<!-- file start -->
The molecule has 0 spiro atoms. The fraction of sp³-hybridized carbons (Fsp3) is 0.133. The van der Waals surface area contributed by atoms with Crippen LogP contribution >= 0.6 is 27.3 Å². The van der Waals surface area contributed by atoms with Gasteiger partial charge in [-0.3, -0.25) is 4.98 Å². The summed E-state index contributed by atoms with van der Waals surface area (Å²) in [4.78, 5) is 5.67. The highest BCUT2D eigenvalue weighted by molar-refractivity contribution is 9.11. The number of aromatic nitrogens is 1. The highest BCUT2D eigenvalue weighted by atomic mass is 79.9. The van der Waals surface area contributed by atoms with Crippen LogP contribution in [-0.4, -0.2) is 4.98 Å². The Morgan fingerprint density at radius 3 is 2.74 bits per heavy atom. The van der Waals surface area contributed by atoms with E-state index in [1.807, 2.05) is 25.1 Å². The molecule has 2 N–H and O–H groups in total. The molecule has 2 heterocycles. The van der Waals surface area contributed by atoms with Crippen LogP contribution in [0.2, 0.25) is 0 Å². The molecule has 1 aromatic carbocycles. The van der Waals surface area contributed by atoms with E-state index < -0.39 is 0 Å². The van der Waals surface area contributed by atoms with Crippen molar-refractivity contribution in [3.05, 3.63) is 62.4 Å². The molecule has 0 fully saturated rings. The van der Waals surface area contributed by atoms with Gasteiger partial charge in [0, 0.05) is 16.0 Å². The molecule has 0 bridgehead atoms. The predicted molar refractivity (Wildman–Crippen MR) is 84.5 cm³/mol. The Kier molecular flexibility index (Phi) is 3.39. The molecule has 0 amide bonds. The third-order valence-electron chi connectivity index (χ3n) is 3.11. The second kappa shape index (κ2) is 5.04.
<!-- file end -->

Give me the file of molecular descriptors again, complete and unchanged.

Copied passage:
The molecule has 0 spiro atoms. The fraction of sp³-hybridized carbons (Fsp3) is 0.133. The van der Waals surface area contributed by atoms with Crippen LogP contribution >= 0.6 is 27.3 Å². The van der Waals surface area contributed by atoms with Gasteiger partial charge in [-0.3, -0.25) is 4.98 Å². The summed E-state index contributed by atoms with van der Waals surface area (Å²) in [4.78, 5) is 5.67. The highest BCUT2D eigenvalue weighted by molar-refractivity contribution is 9.11. The number of aromatic nitrogens is 1. The highest BCUT2D eigenvalue weighted by atomic mass is 79.9. The van der Waals surface area contributed by atoms with Crippen LogP contribution in [-0.4, -0.2) is 4.98 Å². The Morgan fingerprint density at radius 3 is 2.74 bits per heavy atom. The van der Waals surface area contributed by atoms with E-state index in [1.807, 2.05) is 25.1 Å². The molecule has 2 N–H and O–H groups in total. The molecule has 2 heterocycles. The van der Waals surface area contributed by atoms with Crippen LogP contribution in [0.2, 0.25) is 0 Å². The molecule has 1 aromatic carbocycles. The van der Waals surface area contributed by atoms with E-state index < -0.39 is 0 Å². The van der Waals surface area contributed by atoms with Crippen molar-refractivity contribution in [3.05, 3.63) is 62.4 Å². The molecule has 0 fully saturated rings. The van der Waals surface area contributed by atoms with Gasteiger partial charge in [0, 0.05) is 16.0 Å². The molecule has 0 bridgehead atoms. The predicted molar refractivity (Wildman–Crippen MR) is 84.5 cm³/mol. The Kier molecular flexibility index (Phi) is 3.39. The molecule has 0 amide bonds. The third-order valence-electron chi connectivity index (χ3n) is 3.11. The second kappa shape index (κ2) is 5.04.